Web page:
Hugo, Nebula, and World Fantasy award-winning writer Kij Johnson’s debut solo novel, The Fox Woman, was first published in the year 2000. It’s based on the traditional Japanese fairy tale about Kaya no Yoshifuji and incorporates the author’s research on Heian-era Japan and foxes. Though artfully written, I have mixed feelings about The Fox Woman, which is good story hindered by its slow pace.

The tale of The Fox Woman is told by alternating between the journals of three unhappy individuals: Kaya no Yoshifuji, his wife Shikujo, and an unnamed fox simply called Kitsune. After Kaya no Yoshifuji is left with no position at court following the New Year’s appointments, he and his family return to the country estate they left behind years ago—a move that upends all three main characters’ lives.

Shikujo fears foxes: they are evil in all the stories and she’s haunted by her own secret memories of one from their time living on the estate years ago. However, Kaya no Yoshifuji delights in them and spends time watching them, painting them, and writing poetry about them. When Shukijo notices her husband’s preoccupation with the foxes, she is alarmed; when her husband refuses to destroy the foxes that get into their storehouse as anyone else would, she is terrified.

Kaya no Yoshifuji’s fascination with the foxes is mutual: Kitsune has been watching him ever since the family returned and disrupted the lives of her own family, who had been living in the abandoned home. Kitsune longs for the human man so much that she learns to cry, and when she discovers there is fox magic that could make her a human woman, nothing will stop her quest to have Kaya no Yushifuji for her own.

The Fox Woman is a beautifully written book that’s a fairy tale complete with magic and Kami as well as a reflection on the human condition. Each of the three journals that comprise the novel contain elegant, graceful prose (and occasionally poetry although the humans tend to be better at it than Kitsune!), but each has a voice that fits the character. Kitsune’s journal is the least conventional; she hasn’t grown up with human social conventions and this shows in her narrative and her attempts (and failures) to understand being human.

Although Kitsune’s journal is often the most fun of the three, I thought Shikujo was the most interesting character. She tries to be a proper woman, but her appearance of perfection and lack of openness cause problems; likewise, her pillow book is the account that feels most distant and veiled by formality. Her tale is a journey of self-discovery, and she seemed the most changed by the end.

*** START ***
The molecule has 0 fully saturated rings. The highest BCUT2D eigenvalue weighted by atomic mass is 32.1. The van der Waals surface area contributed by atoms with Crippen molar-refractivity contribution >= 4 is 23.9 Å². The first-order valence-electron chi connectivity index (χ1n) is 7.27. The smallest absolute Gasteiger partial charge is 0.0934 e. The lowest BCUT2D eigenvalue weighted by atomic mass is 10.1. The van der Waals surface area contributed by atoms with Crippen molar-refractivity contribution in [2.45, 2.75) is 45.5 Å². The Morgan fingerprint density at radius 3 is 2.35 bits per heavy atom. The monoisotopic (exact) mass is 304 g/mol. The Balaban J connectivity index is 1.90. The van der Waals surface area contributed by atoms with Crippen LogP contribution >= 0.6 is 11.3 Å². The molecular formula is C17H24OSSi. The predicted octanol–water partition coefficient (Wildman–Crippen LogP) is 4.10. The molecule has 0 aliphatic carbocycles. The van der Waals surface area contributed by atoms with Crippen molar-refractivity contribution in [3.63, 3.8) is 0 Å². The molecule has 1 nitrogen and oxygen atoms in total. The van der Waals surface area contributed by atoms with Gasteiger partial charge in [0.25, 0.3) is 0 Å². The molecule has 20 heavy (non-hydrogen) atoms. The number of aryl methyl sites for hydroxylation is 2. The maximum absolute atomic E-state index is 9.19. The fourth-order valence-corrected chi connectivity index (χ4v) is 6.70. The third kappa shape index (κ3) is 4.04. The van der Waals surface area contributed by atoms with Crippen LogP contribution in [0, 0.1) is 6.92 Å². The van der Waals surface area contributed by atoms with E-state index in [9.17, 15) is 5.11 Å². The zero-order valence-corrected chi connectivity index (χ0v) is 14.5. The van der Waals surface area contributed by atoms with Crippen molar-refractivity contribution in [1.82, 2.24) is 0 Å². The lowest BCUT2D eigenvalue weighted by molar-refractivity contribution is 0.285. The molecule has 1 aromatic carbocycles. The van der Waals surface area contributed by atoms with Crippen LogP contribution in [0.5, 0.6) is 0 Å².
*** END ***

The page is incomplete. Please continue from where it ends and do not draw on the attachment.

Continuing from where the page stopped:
Kaya no Yoshifuji is the least interesting of the three characters, and I could not for the life of me understand why everyone kept falling in love with him. After he learns he has no position at court, he gives up, goes back to his country estate, and is miserable all the time. His narrative is filled with melancholy and pomposity as he wishes he could still live in the now and be excited by new experiences like his son. He doesn’t tear down the spiderweb in his room since the spider has been there longer than he and feels sorrow thinking of his son being “here in this spiderweb of circumstance” (pp. 34). The web and its inhabitant are mentioned frequently in his sections, as well as statements such as “being lost in the despair of adulthood” (pp. 38) and other gloomy thoughts on the meaninglessness of life.

Such a cheerful fellow, that Kaya no Yoshifuji.

Although these three perspectives are masterfully done and I appreciate the skill that went into giving them distinct personalities, sometimes these journals are a little too realistic in that they discuss minutiae only interesting to the one writing it. Early sections of the book mention repairs to the estate and Kaya no Yoshifuji going down a foxhole to find nothing, as well as other details that ring true as being part of one’s own writings but are not terribly interesting for others to read about. Kitsune doesn’t even become aware of the possibility of using fox magic to turn into a woman until about a third of the way through and most of the first half of the book is rather tedious.

Although the second half is far more engaging than the first, it is also occasionally bogged down by boring sections. I had very mixed feelings about the ending, which contains some lovely writing but also has a frustrating lack of closure. I suppose that makes sense since it’s more about the individuals and how they grew over the course of the novel than the plot, but although a lack of resolution doesn’t always bother me, it did in this particular case since it was so focused on these three and then left their fates up in the air!

The Fox Woman is a book that I appreciated more than enjoyed. Artistically, the prose is gorgeous with three narratives that suit the main characters supposedly writing them. Unfortunately, the journal structure can be a little too true to life, focusing on details that are not particularly exciting to read or overwrought, melodramatic reflections (in the case of Kaya no Yoshifuji). Although I found the overall story and the voices interesting, I can’t say it was a particularly entertaining novel; however, I’ll remember it at least a little fondly because at least it stood out as stylistically different.

My Rating: 6/10

Where I got my reading copy: It was on my wish list, and I received it as a Christmas gift.

This book is May’s selection from a poll on Patreon.